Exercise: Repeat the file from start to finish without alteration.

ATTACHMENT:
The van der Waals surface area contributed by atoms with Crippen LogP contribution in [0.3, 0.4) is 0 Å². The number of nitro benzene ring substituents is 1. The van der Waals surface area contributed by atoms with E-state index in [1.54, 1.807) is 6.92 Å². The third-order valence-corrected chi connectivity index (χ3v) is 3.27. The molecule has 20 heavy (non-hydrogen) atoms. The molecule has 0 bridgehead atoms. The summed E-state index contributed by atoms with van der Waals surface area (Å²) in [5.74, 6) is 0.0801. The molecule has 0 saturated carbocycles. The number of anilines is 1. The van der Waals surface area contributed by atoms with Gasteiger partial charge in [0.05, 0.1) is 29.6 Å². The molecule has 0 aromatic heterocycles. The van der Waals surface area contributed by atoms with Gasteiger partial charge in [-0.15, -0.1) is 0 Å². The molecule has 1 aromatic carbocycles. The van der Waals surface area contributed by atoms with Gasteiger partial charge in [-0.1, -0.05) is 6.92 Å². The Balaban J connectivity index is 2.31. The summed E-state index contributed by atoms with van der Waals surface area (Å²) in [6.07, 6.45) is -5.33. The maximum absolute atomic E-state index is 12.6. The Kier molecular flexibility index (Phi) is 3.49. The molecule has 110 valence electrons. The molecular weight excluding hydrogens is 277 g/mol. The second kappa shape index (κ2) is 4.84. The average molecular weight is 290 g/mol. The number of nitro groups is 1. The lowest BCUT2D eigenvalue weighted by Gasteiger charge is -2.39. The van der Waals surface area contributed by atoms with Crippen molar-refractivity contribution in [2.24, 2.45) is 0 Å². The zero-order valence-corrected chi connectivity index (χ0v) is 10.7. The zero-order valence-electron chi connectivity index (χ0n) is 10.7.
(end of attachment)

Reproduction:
The van der Waals surface area contributed by atoms with Crippen LogP contribution in [0.3, 0.4) is 0 Å². The number of nitro benzene ring substituents is 1. The van der Waals surface area contributed by atoms with E-state index in [1.54, 1.807) is 6.92 Å². The third-order valence-corrected chi connectivity index (χ3v) is 3.27. The molecule has 20 heavy (non-hydrogen) atoms. The molecule has 0 bridgehead atoms. The summed E-state index contributed by atoms with van der Waals surface area (Å²) in [5.74, 6) is 0.0801. The molecule has 0 saturated carbocycles. The number of anilines is 1. The van der Waals surface area contributed by atoms with Gasteiger partial charge in [0.05, 0.1) is 29.6 Å². The molecule has 0 aromatic heterocycles. The van der Waals surface area contributed by atoms with Gasteiger partial charge in [-0.15, -0.1) is 0 Å². The molecule has 1 aromatic carbocycles. The van der Waals surface area contributed by atoms with Gasteiger partial charge in [-0.1, -0.05) is 6.92 Å². The Balaban J connectivity index is 2.31. The summed E-state index contributed by atoms with van der Waals surface area (Å²) in [6.07, 6.45) is -5.33. The maximum absolute atomic E-state index is 12.6. The Kier molecular flexibility index (Phi) is 3.49. The molecule has 110 valence electrons. The molecular weight excluding hydrogens is 277 g/mol. The second kappa shape index (κ2) is 4.84. The average molecular weight is 290 g/mol. The number of nitro groups is 1. The lowest BCUT2D eigenvalue weighted by Gasteiger charge is -2.39. The van der Waals surface area contributed by atoms with Crippen molar-refractivity contribution in [2.24, 2.45) is 0 Å². The zero-order valence-corrected chi connectivity index (χ0v) is 10.7. The zero-order valence-electron chi connectivity index (χ0n) is 10.7.